Anne Boddington Announced as Keynote Speaker for The European Conference on Arts & Humanities 2016

Professor Anne Boddington

ECAH2016 Keynote Speaker

University of Brighton, UK

Professor of Design Innovation and Dean of the College of Arts and Humanities, Anne Boddington, has been announced as a Keynote Speaker at The European Conference on Arts & Humanities 2016 (ECAH2016), which will be held alongside The European Conference on Media, Communication & Film 2016 (EuroMedia2016). The full abstract for her Keynote Presentation "A Stained Glass Ceiling?" can be found below.

Professor Boddington was educated as an architect and cultural geographer. She has particular interests in the spaces of learning and research and the symbiosis of arts and humanities education as agents of cultural, social and civic transformation. The founding Head of the School of Architecture & Design (1999-2006) and since 2006, as Dean of the College of Arts & Humanities, she was also the Director of the University’s Centre for Excellence in Teaching and Learning through Design (CETLD) (a unique partnership between the University, the V&A, the Royal College of Art and the RIBA) and co-director of the HEA’s Subject Centre in Art Design and Media.

A registered architect, fellow of the Royal Society of Arts (RSA), and an affiliate member of the Royal Institute of British Architects (RIBA), she has been an independent governor, trustee, chair and an elected member of many regional and national councils in the cultural sector and in higher education including as a member of the Arts & Humanities Research Council Advisory Board (AHRC); Vice Chair of Council for Higher Education in Art & Design (CHEAD) and a trustee of the Design Council/CABE. Working with HEFCE she was a panel member of the Research Assessment Exercise (RAE 2008) and Deputy Chair of D34 for the Research Excellence Framework (REF) panel in 2014 as well as a member of the REF 2014 Equality & Diversity Panel. Her research has been supported and funded by the EU, EPSRC, AHRC, the HEA and HEFCE. She has an international profile as a speaker and advisor for research development, quality assurance, enhancement and teaching innovation in Architecture, Art and Design across Europe, the Middle East and Asia. She undertakes regular peer review and research assessment for academic journals and conferences and has worked with and for research councils of Portugal, Iceland, Austria, Germany, Israel and Canada.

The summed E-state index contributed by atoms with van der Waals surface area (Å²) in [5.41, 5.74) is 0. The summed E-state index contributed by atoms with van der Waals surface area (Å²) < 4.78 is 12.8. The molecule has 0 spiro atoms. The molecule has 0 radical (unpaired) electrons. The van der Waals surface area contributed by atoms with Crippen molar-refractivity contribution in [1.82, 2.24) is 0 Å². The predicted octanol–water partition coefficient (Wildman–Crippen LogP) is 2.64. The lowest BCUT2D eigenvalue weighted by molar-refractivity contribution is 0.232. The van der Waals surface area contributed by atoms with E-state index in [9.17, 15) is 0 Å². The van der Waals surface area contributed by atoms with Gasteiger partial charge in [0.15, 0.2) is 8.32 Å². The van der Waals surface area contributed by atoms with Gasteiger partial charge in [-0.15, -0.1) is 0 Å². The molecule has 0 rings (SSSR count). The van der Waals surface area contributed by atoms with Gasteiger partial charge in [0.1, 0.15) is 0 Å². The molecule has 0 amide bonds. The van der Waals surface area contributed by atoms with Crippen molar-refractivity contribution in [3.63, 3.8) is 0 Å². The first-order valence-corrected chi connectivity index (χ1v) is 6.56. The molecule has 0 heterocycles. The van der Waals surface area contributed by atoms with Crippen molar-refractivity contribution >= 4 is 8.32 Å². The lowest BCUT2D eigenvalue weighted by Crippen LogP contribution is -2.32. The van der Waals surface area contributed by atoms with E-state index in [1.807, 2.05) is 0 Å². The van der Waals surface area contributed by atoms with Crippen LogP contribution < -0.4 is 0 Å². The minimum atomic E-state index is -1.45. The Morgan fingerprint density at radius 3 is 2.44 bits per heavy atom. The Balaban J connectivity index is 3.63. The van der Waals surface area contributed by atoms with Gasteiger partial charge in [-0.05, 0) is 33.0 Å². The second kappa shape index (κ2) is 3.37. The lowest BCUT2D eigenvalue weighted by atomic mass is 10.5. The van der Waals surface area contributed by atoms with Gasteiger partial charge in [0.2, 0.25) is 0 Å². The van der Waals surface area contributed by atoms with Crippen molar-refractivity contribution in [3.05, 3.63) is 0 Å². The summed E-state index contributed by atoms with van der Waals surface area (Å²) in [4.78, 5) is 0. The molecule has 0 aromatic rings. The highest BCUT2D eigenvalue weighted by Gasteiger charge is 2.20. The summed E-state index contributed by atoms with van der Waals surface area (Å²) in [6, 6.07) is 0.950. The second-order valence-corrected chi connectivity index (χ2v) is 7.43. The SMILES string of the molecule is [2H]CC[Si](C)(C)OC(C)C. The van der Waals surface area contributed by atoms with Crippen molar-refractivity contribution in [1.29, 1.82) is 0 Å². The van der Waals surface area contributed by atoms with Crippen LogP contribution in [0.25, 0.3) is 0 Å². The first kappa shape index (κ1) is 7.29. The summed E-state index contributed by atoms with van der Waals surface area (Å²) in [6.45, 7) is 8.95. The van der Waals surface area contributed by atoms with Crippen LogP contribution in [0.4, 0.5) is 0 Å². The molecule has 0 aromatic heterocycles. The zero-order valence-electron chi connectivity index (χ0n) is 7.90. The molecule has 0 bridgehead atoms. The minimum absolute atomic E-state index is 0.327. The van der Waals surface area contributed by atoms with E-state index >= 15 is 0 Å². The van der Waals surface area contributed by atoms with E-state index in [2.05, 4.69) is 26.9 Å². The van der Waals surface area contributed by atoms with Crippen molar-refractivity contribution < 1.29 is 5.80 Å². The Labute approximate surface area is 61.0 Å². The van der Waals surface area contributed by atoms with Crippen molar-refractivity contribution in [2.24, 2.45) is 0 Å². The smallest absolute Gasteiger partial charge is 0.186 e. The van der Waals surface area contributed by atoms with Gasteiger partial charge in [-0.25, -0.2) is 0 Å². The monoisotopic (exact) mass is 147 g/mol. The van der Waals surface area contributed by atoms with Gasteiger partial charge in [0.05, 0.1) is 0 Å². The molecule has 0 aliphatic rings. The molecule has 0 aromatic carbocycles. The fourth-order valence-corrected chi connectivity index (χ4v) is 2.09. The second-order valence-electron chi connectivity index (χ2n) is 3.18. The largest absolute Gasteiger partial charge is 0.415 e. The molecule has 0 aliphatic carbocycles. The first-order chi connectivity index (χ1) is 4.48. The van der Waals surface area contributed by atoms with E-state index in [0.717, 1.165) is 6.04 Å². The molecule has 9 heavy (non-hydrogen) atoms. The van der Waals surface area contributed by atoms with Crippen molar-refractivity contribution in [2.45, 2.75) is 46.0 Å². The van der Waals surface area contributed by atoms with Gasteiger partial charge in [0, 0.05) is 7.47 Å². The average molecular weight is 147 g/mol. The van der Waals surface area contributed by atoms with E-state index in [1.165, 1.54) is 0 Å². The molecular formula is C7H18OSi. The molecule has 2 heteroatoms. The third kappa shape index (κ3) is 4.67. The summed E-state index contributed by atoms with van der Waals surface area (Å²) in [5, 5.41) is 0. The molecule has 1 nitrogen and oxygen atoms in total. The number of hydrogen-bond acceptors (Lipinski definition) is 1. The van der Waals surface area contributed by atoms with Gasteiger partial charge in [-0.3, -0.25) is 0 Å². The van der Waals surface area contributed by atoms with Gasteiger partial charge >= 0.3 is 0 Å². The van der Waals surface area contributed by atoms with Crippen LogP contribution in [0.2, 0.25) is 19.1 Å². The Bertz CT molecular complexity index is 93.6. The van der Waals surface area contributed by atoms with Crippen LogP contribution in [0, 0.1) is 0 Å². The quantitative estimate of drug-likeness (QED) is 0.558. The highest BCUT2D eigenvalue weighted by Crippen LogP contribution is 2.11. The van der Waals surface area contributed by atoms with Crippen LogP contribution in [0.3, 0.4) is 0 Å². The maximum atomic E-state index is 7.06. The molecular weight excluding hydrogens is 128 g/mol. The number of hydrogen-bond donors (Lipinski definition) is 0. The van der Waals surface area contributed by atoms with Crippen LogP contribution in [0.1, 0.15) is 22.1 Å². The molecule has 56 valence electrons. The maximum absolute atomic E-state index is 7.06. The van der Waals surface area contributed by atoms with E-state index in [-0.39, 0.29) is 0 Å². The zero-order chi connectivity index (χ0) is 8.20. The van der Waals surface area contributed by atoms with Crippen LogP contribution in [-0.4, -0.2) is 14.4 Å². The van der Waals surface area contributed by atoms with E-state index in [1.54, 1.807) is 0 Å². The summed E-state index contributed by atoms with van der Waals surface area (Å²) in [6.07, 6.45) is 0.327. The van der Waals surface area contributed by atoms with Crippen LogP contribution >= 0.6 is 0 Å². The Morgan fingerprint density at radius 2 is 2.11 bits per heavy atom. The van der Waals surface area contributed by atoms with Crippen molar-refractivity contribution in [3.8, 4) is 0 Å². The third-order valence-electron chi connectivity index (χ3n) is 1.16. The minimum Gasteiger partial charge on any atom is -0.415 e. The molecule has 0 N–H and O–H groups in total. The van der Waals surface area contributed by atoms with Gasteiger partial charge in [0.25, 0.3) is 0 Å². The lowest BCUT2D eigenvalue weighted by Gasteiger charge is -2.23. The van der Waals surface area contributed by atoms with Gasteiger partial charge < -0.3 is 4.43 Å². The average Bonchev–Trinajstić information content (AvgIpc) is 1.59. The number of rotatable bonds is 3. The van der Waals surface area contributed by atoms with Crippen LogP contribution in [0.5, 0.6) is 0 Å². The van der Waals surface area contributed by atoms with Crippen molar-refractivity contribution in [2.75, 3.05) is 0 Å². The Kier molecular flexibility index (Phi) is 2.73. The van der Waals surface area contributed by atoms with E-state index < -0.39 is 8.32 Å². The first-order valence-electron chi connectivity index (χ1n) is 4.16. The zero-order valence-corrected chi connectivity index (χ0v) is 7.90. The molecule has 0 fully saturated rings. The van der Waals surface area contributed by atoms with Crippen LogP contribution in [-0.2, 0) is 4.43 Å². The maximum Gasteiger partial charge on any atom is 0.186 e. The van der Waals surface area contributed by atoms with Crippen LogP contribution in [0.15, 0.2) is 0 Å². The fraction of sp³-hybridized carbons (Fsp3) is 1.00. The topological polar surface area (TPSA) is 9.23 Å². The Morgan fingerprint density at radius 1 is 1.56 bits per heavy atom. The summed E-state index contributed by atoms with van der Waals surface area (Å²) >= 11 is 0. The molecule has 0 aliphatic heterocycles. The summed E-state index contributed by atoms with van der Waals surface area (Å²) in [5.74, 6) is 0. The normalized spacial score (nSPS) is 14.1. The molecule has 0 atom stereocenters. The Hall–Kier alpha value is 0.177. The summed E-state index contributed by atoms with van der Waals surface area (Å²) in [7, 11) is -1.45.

Keynote Presentation | A Stained Glass Ceiling?

Across the UK the lack of diversity in the leadership of Higher Education has long been a subject of concern, as it is in Boardrooms worldwide. I will explore some of the behaviours and cultures of universities that often contradict the expectations we have of our graduates to be reflexive, global citizens. It will examine the gap between the rhetoric and the experience of working within the University sector, and how it is impacted both by what and how we educate, research and behave as organisations in social and civic contexts. These behaviours pose challenges to our integrity as transformational and responsible institutions charged with changing people’s life chances. Universities arguably need to model better behaviour themselves, rather than continue to permit unconscious bias and resist inconvenient behaviour-change within what should arguably be, the world’s most intelligent organisations.

While global debates have focused primarily on gender and ethnic diversity, because both are easily evidenced, these are exacerbated by disciplinary bias and hierarchies, the conflation of financial and intellectual capital and the residue of C.P Snow’s 1959 ‘two cultures’ debate, which ultimately limit the culture changes essential to their transformation and to becoming more creative and responsible organisations.

This talk will explore the idea of the ‘stained glass ceiling’, by examining the challenge of achieving effective intersectionality through gender and ethnic inequalities, (vital to breaking through glass ceilings), but also their amplification through unspoken disciplinary hierarchies. It will challenge assumptions that authority and power stem primarily from scientific and economic gravitas, rather than from enabling and ennobling creativity, rigour and the flourishing of human potential. Instead it demands the enrichment, respectful exchange and intelligent blending of knowledge (cognitive, affective and practical) drawn from dialogues that transcend the disciplinary languages of life, health, physical and social sciences and the arts and humanities.

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